“The fact that one [of the dictators] may have had different methodologies or had literally, by numbers, killed more than the other is frankly, in my opinion, not significant and actually can be misleading as to the intent," Crane said. "And that is the widespread and systematic destruction of their own citizens."

International law and war crimes expert Cherif Bassiouni said it's difficult to compare tyrannical regimes and that it's not just a question of total people killed but also the impact those killings have on a country. 

“Every conflict is sui generis, every conflict has its own characteristics, has its own impact. And to try and quantify numbers in a given conflict and try to compare it to another is just totally impossible," he said.

But Henri Barkey, professor of international relations at Lehigh University in Bethlehem, Penn., agreed with Kaplan, noting a distinction can be made between Saddam and Assad. 

"The interesting thing in terms of comparison is that Saddam's system of brutality was one he instituted from the moment he came to power that was incessant, that was continuous. He ratcheted up when necessary but it was constant," Barkey said.

'Derived pleasure from killing'

"Assad, as much as he's a hoodlum, he's a two-bit dictator, did not engage in the kind of massive continuous stuff that Saddam has done. Saddam would kill just for the fun and pleasure of killing. He derived pleasure from the killing."

Assad's current behaviour, while horrible, is one of someone who is fighting for their life, Barkey said.  But in the case of Saddam, the whole system from the beginning was based on continuous violence against everybody — real and imagined enemies he said.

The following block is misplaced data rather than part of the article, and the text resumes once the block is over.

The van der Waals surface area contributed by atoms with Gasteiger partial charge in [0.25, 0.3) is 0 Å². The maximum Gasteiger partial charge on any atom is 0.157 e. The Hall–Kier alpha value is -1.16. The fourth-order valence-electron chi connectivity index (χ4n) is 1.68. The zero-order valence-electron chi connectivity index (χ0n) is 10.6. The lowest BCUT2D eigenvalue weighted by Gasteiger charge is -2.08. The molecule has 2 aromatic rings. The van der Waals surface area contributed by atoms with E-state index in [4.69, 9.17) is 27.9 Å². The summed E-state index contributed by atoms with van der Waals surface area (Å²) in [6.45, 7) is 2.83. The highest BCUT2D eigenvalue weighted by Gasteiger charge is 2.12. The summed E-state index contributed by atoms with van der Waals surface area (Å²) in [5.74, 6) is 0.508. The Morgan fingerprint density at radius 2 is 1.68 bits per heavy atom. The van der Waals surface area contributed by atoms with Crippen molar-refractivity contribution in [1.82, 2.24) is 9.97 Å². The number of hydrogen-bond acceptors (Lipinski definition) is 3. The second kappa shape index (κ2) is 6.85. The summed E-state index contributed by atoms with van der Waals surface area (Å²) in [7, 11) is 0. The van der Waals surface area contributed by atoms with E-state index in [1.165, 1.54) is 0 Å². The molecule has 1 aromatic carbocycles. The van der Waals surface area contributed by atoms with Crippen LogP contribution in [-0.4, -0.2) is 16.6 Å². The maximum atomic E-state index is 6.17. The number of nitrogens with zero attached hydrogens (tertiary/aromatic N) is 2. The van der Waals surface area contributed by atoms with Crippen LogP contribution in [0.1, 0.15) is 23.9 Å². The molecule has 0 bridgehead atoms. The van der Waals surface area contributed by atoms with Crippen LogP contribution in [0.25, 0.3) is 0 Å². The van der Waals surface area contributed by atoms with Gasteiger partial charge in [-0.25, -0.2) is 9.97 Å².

Barkey said one must also look at the two regimes during peace time and at war. During periods of conflict, both Saddam and Assad were equally brutal, using weapons of mass destruction, and engaging in indiscriminate bombing and shelling. But in non-conflict time, Saddam was far worse than Assad, he said.

Barkey also dismissed Rapp's comparison of Assad's regime to the Nazis, saying when the Kurds liberated the police stations and prisons in the north,"they found exactly the same thing — meticulous documentation on anybody who was killed, executed." 

"[Rapp] should know better. The moment you bring this comparison. First of all, you're cheapening the massive horrors of World War Two. We need to protect that in many respects.

"But factually he's not right. Saddam and the Khmer Rouge were worse. Even Rwanda, where 800,000 people killed in a matter of weeks, wasn't there a machinery there too?"

With files by Reuters


To encourage thoughtful and respectful conversations, first and last names will appear with each submission to CBC/Radio-Canada's online communities (except in children and youth-oriented communities). Pseudonyms will no longer be permitted.

By submitting a comment, you accept that CBC has the right to reproduce and publish that comment in whole or in part, in any manner CBC chooses. Please note that CBC does not endorse the opinions expressed in comments. Comments on this story are moderated according to our Submission Guidelines. Comments are welcome while open. We reserve the right to close comments at any time.